China State Media Calls on U.S. to Avert ‘Full-Scale Face-Off’
(Bloomberg) -- China denounced Trump administration accusations of election-meddling as “Sinophobia” and urged the U.S. to steer the world’s two largest economies off their collision course.
In a toughly worded commentary on Friday, the official Xinhua News Agency said Sino-U.S. relations were at a crossroads. The piece said “relentless and groundless China-bashing rhetoric” showed that Washington wanted a “a full-scale face-off.” It called on the U.S. to stop its attacks and work with China to find a solution to their differences.
The commentary came as the U.S. and China are locked in an escalating trade fight that has roiled world markets, and a week after Vice President Mike Pence laid out allegations of election interference in a harsh speech of his own. He accused China of “a whole-of-government approach” to sway American public opinion, including spies, tariffs, coercive measures and a propaganda campaign. He also criticized China’s efforts to isolate Taiwan by luring away diplomatic partners.
In a second commentary published on Saturday, Xinhua rebutted “five fallacies” in Pence’s address, calling the vice-president’s points “spurious and absurd”.
“Although Pence called for a relationship grounded in fairness, reciprocity and respect for sovereignty, his entire speech was just the opposite of it,” the article said.
Pence’s claim that the U.S. helped rebuild China is “preposterous” as its remarkable development has been driven by the hard work of its own people and cooperation with the rest of the world, said the article. It also rebutted Pence’s charge that China was interfering in U.S. elections, calling it “pure illusion”.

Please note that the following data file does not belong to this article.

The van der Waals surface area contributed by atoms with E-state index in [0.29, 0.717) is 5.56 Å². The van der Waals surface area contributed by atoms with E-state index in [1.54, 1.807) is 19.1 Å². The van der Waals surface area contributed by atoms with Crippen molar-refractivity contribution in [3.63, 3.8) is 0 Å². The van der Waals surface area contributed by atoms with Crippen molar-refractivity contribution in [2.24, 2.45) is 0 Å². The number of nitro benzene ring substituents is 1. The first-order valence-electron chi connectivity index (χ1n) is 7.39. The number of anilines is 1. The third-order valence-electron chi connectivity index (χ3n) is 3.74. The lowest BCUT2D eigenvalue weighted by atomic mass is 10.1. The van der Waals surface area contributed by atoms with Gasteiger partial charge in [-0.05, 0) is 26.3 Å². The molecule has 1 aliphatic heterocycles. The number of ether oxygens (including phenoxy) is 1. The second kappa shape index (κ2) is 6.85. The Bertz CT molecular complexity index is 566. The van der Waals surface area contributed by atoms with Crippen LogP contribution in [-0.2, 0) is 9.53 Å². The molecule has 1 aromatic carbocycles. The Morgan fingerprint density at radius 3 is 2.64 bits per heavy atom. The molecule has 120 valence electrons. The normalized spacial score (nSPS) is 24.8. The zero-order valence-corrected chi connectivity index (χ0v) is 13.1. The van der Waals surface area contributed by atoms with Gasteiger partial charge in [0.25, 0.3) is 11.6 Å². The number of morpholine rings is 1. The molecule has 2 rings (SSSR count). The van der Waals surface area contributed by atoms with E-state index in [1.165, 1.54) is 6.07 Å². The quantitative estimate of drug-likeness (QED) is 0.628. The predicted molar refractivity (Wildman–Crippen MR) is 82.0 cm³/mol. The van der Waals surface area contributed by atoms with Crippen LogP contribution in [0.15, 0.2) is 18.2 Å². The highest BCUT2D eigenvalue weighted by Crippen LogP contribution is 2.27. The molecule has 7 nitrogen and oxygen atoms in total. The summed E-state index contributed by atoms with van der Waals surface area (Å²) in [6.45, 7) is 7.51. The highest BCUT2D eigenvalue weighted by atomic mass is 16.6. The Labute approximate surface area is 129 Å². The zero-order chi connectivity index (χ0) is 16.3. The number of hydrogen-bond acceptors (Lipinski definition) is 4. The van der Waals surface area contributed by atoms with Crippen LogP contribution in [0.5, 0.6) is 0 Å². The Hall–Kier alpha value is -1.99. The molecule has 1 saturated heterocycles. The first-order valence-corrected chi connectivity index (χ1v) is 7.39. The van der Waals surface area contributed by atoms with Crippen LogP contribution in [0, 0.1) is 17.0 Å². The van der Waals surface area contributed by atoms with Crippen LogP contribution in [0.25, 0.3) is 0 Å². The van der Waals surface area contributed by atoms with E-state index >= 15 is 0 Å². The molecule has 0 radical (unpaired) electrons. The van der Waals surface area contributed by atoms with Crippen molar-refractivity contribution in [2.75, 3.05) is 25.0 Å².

“Buying advertising space in U.S. newspapers is a legitimate and common practice, and major media outlets around the world have noted that Pence offered no evidence,” said the article. “In a country constantly preaching press freedom, the claim smells of an attempt to prevent the U.S. public from knowing more about the truth of China-U.S. trade frictions.”
The first Xinhua article published on Friday said: “With more guns blazing and new charges flying, the onslaught is indeed unusually broad in scope and great in ferocity. From claiming undue credit for China’s development to accusing Beijing of interfering in U.S. elections, Washington has truly cranked up its rumor-mongering machine this time.”
The commentaries are two of many that China’s state media has published to hit back at accusations made by the U.S. An essay on Friday in People’s Daily, the Communist Party’s mouthpiece, said that “America’s overnight change of face from a leader to a spoiler of globalization is mainly a result of its belief that today’s globalization cannot uphold its monopoly position and super profits.”
The Xinhua piece adds that the U.S. “can never alter the fact that Beijing’s circle of friends has kept expanding” and again criticized Washington for a “Cold War mentality.” In August, the U.S. warned El Salvador and other Latin American nations over their decisions to cut ties with the democratically run island of Taiwan in favor China.
The Xinhua piece, which made no mention of President Donald Trump, cited Chinese President Xi Jinping as saying there were “a thousand reasons to make the China-U.S. relationship work, and no reason to break it.”
“As to Washington, it is high time that it stopped its calumny campaign against China, abandoned its antiquated confrontational mindset, and worked with Beijing to steer their relationship out of the rough patch as soon as possible,” the article said.
A commentary in the Global Times, a right-wing party publication that usually takes a hawkish stance, struck a conciliatory note, writing that “as great countries, China and the U.S. should become the driving force for human society rather than fighting with each other.”
Arguing that China will not be able to catch up to the U.S. in technology innovation and cultural creativity, and that it is “unlikely to build a global military base network like the U.S. has done,” the piece said that “the two countries will have different strengths”.
To contact Bloomberg News staff for this story: Dandan Li in Beijing at firstname.lastname@example.org;Peter Martin in Beijing at email@example.com;Rachel Chang in Shanghai at firstname.lastname@example.org
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With assistance from Editorial Board